In most wrongful dismissal cases the plaintiff’s damages are calculated based on several factors, including the plaintiff’s age, position, years of service, and salary. But what happens when part of an employee’s compensation also consists of stock in the company or stock options? This important issue was recently considered by the Ontario Court of Appeal.
In the case Link v. Venture Steel Inc., William Link sued his former employer, Venture Steel, for wrongful dismissal after being dismissed for cause. As a management shareholder, Mr. Link held 90,000 common shares in Venture Steel at the time his employment was terminated. Mr. Link’s shareholder’s agreement with Venture Steel contained a clause which stipulated that if Mr. Link were terminated “for cause” then Venture Steel would have the automatic right to buy back all of his shares for $1. The cause alleged by Venture Steel was that Mr. Link had wrongfully received $3,621 worth of carpet installation from a company supplier at no charge.
Mr. Link sued Venture Steel for wrongful dismissal, alleging that Venture Steel did not have cause to terminate his employment, and that Venture Steel’s attempt to buy back all of his shares for $1 was therefore not permitted under the shareholder’s agreement. At trial, Justice Echlin of the Ontario Superior Court found that Venture Steel did not have cause to terminate Mr. Link’s employment as a result of the carpet installation, and that Venture Steel therefore owed Mr. Link the market value of his shares, which ended up being worth $3.2M due a corporate takeover that happened during the notice period, instead of the $1 that Venture Steel had attempted to pay him.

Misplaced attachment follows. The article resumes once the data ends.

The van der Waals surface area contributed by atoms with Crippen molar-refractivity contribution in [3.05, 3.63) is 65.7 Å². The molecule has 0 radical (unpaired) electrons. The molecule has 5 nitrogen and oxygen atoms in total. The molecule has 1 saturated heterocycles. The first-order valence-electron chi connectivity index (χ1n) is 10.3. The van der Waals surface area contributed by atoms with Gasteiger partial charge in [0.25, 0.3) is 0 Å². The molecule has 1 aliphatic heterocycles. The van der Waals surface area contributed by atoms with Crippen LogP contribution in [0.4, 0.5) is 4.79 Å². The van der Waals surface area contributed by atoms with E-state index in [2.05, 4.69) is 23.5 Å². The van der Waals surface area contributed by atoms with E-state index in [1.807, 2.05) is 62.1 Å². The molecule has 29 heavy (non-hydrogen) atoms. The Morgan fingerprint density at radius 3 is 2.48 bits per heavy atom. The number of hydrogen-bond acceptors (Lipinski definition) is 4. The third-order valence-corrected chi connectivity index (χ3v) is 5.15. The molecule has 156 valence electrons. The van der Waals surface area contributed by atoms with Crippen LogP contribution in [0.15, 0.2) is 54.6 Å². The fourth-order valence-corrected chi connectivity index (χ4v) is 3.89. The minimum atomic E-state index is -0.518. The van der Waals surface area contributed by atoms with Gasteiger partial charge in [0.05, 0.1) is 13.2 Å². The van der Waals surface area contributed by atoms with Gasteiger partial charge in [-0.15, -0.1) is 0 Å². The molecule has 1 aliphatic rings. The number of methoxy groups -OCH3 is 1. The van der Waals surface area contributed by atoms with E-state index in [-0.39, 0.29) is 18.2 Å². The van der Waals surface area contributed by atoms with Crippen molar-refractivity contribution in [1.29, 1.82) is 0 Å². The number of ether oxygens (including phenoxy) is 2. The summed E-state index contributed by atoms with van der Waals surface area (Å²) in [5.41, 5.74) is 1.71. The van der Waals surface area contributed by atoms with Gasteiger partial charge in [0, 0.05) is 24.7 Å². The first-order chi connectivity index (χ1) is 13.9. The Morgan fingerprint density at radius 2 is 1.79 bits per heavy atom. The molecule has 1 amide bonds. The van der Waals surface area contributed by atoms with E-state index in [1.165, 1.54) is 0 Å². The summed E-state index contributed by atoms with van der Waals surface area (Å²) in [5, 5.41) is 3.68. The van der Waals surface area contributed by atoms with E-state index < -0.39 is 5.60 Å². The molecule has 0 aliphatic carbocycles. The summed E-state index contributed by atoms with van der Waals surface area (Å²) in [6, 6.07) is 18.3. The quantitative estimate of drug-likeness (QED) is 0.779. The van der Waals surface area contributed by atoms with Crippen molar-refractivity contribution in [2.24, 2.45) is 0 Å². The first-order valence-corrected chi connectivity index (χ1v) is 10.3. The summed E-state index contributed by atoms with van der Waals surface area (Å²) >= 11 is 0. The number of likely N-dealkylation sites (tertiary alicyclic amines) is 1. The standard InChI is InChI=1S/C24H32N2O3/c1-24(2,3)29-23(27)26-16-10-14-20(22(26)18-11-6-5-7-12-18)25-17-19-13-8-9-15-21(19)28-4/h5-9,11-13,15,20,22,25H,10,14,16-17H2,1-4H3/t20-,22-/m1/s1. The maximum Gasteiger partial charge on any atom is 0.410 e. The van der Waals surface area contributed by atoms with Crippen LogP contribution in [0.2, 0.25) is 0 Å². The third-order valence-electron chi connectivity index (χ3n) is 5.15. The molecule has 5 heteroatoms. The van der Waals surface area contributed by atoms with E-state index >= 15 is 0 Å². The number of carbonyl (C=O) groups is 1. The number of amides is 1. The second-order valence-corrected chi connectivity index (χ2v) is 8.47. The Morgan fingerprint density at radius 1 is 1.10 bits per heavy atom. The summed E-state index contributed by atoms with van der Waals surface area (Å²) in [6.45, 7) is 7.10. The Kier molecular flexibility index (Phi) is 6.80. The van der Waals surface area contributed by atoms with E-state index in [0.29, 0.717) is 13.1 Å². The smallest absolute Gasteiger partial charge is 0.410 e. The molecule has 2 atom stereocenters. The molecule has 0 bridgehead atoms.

An important determination by the Court at trial was that the relevant period for fixing the market value of Mr. Link’s shares was the end of his notice period, not the end of his period of active employment. The net effect of the finding that there was no cause to terminate his employment was that Mr. Link remained a shareholder up until the last day of his notice period and that he should be compensated for the market value of his shares as of that date, not an earlier date. Given Venture Steel’s takeover by another company during Mr. Link’s notice period, Mr. Link’s shares were now worth an astonishing $3.2 million.
The Court of Appeal largely confirmed the trial judge’s decision, finding that there was no cause to terminate Mr. Link’s employment and finding that Venture Steel’s attempt to re-purchase his shares for $1 was invalid. This is a significant decision because it upholds the principle relied on by the trial judge, which is that the “intent of the law is to place employees in the position they would have been in had proper notice been given…” What this means for employers and employees is that the normal rights and benefits that an employee would have as an active employee will continue throughout the notice period, unless a specific agreement is made to contrary.